Creating An Amazing Space – Part 1

This past week … Armed with a labelling machine, oodles of card and the amazing enthusiasm of Tracy… We have been sorting, clearing, cleaning and tidying the studio and the GillyMac stash. This activity has been precipitated by an increasing need to declutter the studio space, the obvious need to understand what we have (to stop me buying more) and the arrival of my Long Arm Quilting Machine.

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As with most tidying, it is necessary to create a mess to sort things out and with this task, that was definitely the most hideous part! We started on Monday morning and by that lunchtime I was completely overwhelmed by the scale of the task ahead. However, made of strong stuff, box by box we pressed on …

I love a list and this task definitely called for one!  I created a list of all the categories of items GillyMac owned  e.g. fabrics , haberdashery, paints, beads and ribbons, everyday threads , couching threads, wadding, Vilene, felt, wool, Accuquilt dies .. and the list went on. I then highlighted those categories that were in frequent use. Other than fabric, frequent use categories would stay downstairs in the studio, the rest would be stored in the bedroom I have taken over upstairs. Simply because of the volume of fabric I own, this had to be stored upstairs… But it has to be stored better that it was currently, in large plastic tubs, sorted by colour.

Our plan on fabric storage was built from Pinterest research and common sense. Now I have it I want to share it as I believe it is a good one. It is as follows:-

  1. Fabric bought less that 6 months ago or gathered for a special purpose stay stored in “collections” e.g my Cotton & Steel Christmas material, my Natural History Fat Quarter Collection, my Aussie stash for Annie’s Uni Quilt and bundle of fabrics for a quilt waiting to be made for my friend’s son.
  2. Everything else gets sorted first by fabric type e.g dressmaking, upholstery, quilting cotton, and then by colour following the rules below.
  • Fabric lengths of >3m are wound back on a bolt, (empty bolts are sourced from a local shop that discard them after use.)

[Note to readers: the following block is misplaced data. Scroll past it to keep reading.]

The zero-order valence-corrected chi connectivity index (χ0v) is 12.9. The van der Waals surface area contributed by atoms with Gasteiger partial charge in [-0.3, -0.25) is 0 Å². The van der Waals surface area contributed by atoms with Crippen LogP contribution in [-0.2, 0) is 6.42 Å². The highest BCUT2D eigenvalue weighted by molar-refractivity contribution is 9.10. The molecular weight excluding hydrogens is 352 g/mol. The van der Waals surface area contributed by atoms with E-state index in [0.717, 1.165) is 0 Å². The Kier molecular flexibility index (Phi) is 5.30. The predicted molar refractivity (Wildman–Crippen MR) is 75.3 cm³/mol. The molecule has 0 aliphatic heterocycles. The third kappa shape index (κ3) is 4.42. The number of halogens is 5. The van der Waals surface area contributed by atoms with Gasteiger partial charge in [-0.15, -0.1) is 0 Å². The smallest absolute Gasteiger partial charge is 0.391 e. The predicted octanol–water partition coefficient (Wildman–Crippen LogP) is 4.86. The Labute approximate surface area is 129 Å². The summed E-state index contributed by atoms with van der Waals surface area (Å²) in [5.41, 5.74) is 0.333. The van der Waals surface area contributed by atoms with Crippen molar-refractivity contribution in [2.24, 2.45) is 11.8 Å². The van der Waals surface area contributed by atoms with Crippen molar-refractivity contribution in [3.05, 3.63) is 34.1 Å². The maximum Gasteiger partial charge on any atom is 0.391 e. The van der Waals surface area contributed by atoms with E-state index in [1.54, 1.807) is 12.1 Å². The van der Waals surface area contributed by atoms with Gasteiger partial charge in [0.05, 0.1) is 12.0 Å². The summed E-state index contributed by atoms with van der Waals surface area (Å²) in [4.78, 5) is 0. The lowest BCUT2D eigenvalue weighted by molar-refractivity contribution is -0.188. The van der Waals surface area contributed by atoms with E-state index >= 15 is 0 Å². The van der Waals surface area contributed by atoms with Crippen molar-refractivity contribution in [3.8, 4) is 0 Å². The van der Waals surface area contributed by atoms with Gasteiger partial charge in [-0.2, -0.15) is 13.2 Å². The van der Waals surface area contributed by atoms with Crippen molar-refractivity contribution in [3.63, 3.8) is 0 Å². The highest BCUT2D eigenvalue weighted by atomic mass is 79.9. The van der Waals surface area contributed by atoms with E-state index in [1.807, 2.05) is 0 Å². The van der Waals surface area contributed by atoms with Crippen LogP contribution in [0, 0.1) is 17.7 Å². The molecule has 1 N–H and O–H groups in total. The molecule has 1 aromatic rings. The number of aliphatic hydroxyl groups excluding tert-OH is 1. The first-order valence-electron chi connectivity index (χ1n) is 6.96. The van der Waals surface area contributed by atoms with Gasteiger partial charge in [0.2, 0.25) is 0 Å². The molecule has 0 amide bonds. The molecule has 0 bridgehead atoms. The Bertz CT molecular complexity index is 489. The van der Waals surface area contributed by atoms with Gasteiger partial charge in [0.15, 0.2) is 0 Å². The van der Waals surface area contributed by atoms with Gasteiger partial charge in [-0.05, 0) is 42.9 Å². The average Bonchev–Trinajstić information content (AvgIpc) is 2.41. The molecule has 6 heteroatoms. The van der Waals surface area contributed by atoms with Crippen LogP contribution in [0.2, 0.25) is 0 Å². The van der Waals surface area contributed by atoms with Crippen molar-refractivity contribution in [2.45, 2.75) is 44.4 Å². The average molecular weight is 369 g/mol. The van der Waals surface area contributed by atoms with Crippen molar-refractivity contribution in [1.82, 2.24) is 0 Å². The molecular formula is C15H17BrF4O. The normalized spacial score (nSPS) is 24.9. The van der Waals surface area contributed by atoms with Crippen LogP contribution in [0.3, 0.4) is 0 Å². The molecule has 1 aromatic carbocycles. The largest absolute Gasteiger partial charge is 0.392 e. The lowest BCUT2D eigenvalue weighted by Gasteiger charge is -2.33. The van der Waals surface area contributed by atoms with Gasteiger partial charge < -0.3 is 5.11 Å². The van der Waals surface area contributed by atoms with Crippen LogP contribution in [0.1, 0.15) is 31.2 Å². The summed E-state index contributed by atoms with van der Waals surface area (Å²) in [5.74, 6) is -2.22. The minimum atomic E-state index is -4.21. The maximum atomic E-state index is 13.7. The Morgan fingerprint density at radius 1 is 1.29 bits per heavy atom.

• Fabric lengths of <90cm are put to one side to create fat quarters and 1/2m lengths.
  • Fabric lengths of between 90cm and 3m get measured, folded down the length of the piece and wound around A4 card, secured with masking tape, on which the length is recorded.

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I am pleased to report this approach really works… I have maximised the amount of useable pieces and created a huge stash for my Young Quilters (Guild) and Duke of Edinburgh volunteer work.

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The rooms both upstairs and the studio downstairs are not quite finished (there is still slot of folding) to take place which has turn into a community activity, with friends popping by and offering me an hour here and there to help me get through it ! I am now working towards the GillyMac Super Sale on Bank Holiday Monday at 10am .. Where all fabric will be £4 or less per metre and fat quarters will all be £1. Bargain!!image3

image1Part 2 to follow …..

 

Nearly Right is Wrong !

At school, my maths teacher, Mr Collins, used to say to me, “Gill, it’s no good being nearly right. Nearly right is wrong!”. The problem is that when something is nearly right, you want it to be right soo much it is very hard to make that leap of faith and start again !

Currently all of my children’s classes are making competition pieces for the Festival of Quilts at the NEC in August. Last year was the first time the girls had entered and it was great fun. At that time I had two children’s classes, and the older ones won a prize !! This year I have three children’s classes and all of them were super keen to enter ! The theme this year is “Patchwork Magic”.

Thinking of one super duper Patchwork Magic quilt is easy, two is more difficult and three is tough ! Especially when each group expect you to come up with the winning design just for them !! No pressure !!! This year, for one of the designs I was lucky enough to have the support of Jacqui Bignell of FlapDoodle Designs, who drew a fairy, just for my Junior Sewing Bee.